What will it take for Winter Park’s plan for a new library and civic center to become a reality? It all comes down to a vote.
The vote that will determine the fate of a proposed 50,000-square-foot library and 8,000-square-foot civic center in Martin Luther King Jr. Park approaches as residents will check “yes” or “no” on the March 15 general election ballot for a bond referendum of up to $30 million.
Tax money from the referendum and a $2.5 million-dollar contribution from the library will go toward covering a $29.9 million price tag on the entire project.
The new facility at the northwest corner of the park will include a larger space for the library’s collection of books, dedicated computer labs, meeting and studying rooms, quiet spaces and a two-deck, 220-space parking garage.
Library Director of Community Relations Mary Gail Coffee admitted that the price tag has given some residents heartburn, but assured that a new library would address a variety of needs that the existing building on New England Avenue simply can’t anymore, from space issues to outdated wiring embedded deep inside its brick walls.
“It’s a 1978 building trying to serve 21st century people,” Coffee said. “It’s just not up to it.”
“We can’t run all the computers in the next room and the teapot at the same time. We blow that breaker and we have to go and flip it…. We just don’t have not only the space, but the infrastructure. Eventually we’d love to get real fiber and cable and get our Internet speed up to where it should be.”
Much of the cost for the proposed new library will fall on residents. If voters approve the referendum in March, Winter Park homeowners would see their tax bills rise incrementally based on the value of their homes, said City Manager Randy Knight last October. For example, those with homes valued at $300,000 could see their taxes rise by up to $122 a year. And residents with homes valued lower at $100,000 would see their taxes increase by up to $41 per year.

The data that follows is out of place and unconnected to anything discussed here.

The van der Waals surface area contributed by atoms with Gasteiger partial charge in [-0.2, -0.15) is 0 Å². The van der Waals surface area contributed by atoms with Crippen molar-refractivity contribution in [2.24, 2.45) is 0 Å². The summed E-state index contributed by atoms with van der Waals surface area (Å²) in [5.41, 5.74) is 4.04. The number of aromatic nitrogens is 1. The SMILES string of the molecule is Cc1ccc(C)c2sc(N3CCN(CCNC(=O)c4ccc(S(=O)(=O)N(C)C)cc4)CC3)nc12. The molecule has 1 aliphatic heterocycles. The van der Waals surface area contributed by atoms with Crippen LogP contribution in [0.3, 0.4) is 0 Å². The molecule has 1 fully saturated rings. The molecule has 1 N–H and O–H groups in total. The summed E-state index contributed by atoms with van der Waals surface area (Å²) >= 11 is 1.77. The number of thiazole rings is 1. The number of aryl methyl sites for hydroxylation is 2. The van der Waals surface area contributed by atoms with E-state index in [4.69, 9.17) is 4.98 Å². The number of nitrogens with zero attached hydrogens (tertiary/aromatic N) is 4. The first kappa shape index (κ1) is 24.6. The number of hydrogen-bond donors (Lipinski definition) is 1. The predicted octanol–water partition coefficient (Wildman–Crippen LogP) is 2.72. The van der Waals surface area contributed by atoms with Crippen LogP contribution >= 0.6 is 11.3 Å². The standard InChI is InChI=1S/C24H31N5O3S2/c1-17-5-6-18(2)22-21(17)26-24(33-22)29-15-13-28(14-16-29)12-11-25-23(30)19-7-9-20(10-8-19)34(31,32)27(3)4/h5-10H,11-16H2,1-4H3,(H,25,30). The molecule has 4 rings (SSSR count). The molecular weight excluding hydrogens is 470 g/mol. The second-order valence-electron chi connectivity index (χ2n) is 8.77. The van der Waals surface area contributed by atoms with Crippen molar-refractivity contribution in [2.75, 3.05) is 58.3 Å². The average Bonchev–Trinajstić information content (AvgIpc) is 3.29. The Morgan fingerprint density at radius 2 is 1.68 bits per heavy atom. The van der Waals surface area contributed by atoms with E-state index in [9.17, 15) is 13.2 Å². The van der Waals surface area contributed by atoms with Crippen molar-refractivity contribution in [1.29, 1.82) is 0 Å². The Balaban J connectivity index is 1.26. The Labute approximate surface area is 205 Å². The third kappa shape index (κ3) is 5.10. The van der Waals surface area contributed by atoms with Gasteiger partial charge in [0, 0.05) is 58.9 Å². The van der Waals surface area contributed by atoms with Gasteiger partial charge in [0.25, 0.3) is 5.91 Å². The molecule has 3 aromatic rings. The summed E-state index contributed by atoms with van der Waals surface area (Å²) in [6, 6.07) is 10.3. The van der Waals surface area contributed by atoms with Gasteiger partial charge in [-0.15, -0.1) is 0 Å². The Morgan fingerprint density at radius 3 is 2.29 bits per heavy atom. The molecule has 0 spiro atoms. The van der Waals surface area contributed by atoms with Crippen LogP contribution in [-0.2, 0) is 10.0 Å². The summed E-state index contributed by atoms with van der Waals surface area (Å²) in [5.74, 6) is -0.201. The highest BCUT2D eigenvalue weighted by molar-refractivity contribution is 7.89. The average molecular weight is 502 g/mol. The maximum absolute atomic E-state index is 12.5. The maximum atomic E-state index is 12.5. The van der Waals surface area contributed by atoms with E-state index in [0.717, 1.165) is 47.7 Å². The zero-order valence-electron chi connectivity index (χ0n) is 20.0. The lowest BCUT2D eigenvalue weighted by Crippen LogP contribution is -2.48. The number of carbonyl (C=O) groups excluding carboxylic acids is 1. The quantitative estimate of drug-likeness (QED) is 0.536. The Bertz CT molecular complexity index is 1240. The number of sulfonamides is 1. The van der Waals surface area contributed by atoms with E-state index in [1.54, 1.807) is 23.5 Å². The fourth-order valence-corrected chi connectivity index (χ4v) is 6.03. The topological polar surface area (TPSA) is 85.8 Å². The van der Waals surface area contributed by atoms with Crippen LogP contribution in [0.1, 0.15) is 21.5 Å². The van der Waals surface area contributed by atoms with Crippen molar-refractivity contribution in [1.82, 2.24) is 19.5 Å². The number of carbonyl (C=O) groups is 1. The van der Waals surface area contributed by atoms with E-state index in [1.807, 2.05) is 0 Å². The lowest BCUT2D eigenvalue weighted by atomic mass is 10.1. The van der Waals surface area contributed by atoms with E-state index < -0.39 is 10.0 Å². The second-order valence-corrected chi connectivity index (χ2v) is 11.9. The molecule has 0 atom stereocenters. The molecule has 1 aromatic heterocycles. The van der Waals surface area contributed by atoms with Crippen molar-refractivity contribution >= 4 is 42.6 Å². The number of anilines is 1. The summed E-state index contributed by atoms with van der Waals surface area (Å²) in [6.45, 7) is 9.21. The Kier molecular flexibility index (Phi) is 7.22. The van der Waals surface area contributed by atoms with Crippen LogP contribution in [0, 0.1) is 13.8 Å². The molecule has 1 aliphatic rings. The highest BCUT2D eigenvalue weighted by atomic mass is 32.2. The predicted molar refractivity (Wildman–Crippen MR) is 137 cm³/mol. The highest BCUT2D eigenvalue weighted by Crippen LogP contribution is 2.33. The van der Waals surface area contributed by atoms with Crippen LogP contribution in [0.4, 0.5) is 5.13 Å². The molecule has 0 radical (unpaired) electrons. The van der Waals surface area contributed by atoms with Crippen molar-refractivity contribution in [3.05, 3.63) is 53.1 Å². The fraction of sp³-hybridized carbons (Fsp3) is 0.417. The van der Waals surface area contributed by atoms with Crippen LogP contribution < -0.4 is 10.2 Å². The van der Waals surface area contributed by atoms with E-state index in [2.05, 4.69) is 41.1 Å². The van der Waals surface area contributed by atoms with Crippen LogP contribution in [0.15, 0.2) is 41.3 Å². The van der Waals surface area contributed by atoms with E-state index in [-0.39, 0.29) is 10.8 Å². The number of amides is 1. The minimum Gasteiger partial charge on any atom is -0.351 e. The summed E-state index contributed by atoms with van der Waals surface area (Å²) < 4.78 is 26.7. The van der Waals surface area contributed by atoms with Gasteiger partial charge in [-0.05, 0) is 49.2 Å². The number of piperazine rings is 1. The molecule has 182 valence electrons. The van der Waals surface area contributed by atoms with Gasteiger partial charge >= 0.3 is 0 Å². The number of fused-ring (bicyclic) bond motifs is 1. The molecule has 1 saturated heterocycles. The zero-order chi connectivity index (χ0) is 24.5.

That money would pay a new building that would bring the library into the 21st century, and make the library more of a multi-use facility, Coffee said.
Winter Park Public Library Executive Director Shawn Shaffer has spoken with multiple city boards over the past few months to share ideas and possibilities for the new facility. Shaffer suggested to the Pedestrian and Bicycle Advisory Board late last year that a library in Martin Luther King Jr. Park would help expand the downtown core of the city westward, encouraging more people to walk and bike along Morse Boulevard.
“Lots of people walk up and down Park Avenue because there are shops and things to do, so if there’s a destination – if we have a library – that makes Morse Boulevard much more attractive,” Shaffer said.
“I think it’s a chance to improve Morse and make it more bike-friendly … it’s an opportunity to make a trail to that park.”
A new facility would also allow the library a chance to put its historical archives on display for all to see, Coffee said.
“Our Winter Park history and archives collection is incredible, she said. “We have original photos of city founders and city history. But it’s in this terrible, cramped, little space that’s not humidity controlled…. And worse, it’s packed away where nobody can get to it.”
“As far as making them accessible to people [today], it’s a real challenge.”
Coffee said residents are already actively supporting the new library, ready spread the word and place yard signs throughout the city come March.
“As long as I’ve worked here, about 16 years or so, we’ve talked about all the exciting things we could do,” Coffee said. “If only we had the space, the infrastructure or the wiring or even the money for that matter.”
“It always seemed so pie in the sky. But people in the library actually believe it can happen now.”